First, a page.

But Niklas had of course another idea. He wanted his sister to be named Gitte Marie. I argued that we need only one name, because so far in our family every one of us has only one given name. Niklas claimed that Gitte Marie was only one word, one name. He pronounced it in one breath. GitteMarie.

Niklas talks a lot about the new baby at the kindergarten and that he will be a big brother soon. The educators put many warm and interested questions to me about the pregnancy and how I feel and how we talk about it in the family.

I told them about GitteMarie and their answer was: “How sweet! But he probably means Ida Marie. This is the girl we have here and this is the only name coming close to what Niklas says.”

On the same day on the way home, I told Niklas about his friend Ida Marie at the kindergarten and her name. I completely forgot to think or to talk about my preferences. I only mentioned that we need to have one name. Not two.

Suddenly, Niklas asked me: “What name do you prefer?”

“Emma”, I said.

“So be it. Let her be Emma.”

This was a big surprise for me. “Are you sure?”


“Ok, but we will need to ask your Dad if he agrees.”

The first thing Niklas did when we entered our apartment was running to his Dad and asking, “Papa, do you have anything against my baby sister being called Emma?”

Michael looked surprised and answered with a smile, “Nothing at all.”

Niklas looked triumphantly at me and said, “So it is decided. She will be Emma.”

Since then, I started calling my daughter by her first name when I talk about her or to her. And every time I say “Emma”, Niklas’ face brightens up as if remembering, “Ah yes, this is my baby sister!”

This sweet story will always remain in my memory. Niklas didn’t only make one of my wishes come true but he did also something else: he embraced this idea as his own and was very proud of it. I am very proud of my son and thankful to him that he reminded me how wonderful it is to say yes to what is coming our way, also when we take a little time to say yes.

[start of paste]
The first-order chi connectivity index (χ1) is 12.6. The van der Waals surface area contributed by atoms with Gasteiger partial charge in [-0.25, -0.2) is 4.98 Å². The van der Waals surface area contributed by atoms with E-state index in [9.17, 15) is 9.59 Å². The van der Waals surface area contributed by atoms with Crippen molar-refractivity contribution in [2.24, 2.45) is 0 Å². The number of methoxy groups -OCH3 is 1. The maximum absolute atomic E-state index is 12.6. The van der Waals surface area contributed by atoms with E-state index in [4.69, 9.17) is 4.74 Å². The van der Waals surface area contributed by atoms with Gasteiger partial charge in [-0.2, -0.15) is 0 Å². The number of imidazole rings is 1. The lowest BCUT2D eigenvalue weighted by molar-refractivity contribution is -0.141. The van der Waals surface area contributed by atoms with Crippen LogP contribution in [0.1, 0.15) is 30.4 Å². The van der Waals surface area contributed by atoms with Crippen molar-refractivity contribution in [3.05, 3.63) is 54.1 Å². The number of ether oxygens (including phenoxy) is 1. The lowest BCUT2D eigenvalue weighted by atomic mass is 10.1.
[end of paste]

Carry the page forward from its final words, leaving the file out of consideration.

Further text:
Picture: Niklas and I and a swing.


What is “it” in “Worth it”?

Isn’t it amazing how many different fears we have? One of my fears was and sometimes is to do something which is not worth it.

But what exactly should this something be worth? I couldn’t answer this question immediately after it appeared. But one was clear, this “it” was in the future.

Was this the reason, why I couldn’t answer what “it” was? Of course! If I think of the present, then I know what “it” is. Every activity should bring at least an ounce of fun. Any activity should be worth having fun.

And how is this achieved? By being here, of course! And not comparing the current moment or activity to anything else. Either in the past or in the future.

You think, we can’t compare to the future? We sure can. We do it all the time. Because we define our future by our expectations. Whether good or bad.

So, here we go again. Don’t expect and you’ll be surprised.

Pictures: last weekend was definitely worth it. Celebrating birthday of my best friend and niece Mihaela, together with the family and our loved ones. The day was full of surprises. Here are two of them, both related to the Gamle By (Old City) in the middle of Århus. A modern building “photo-bombing” the view of the old city, and me posing with the founder of the same city. Earlier I thought I would be too serious or too old for this kind of “silly” fun. Today I more and more often think that having fun is very clever in itself.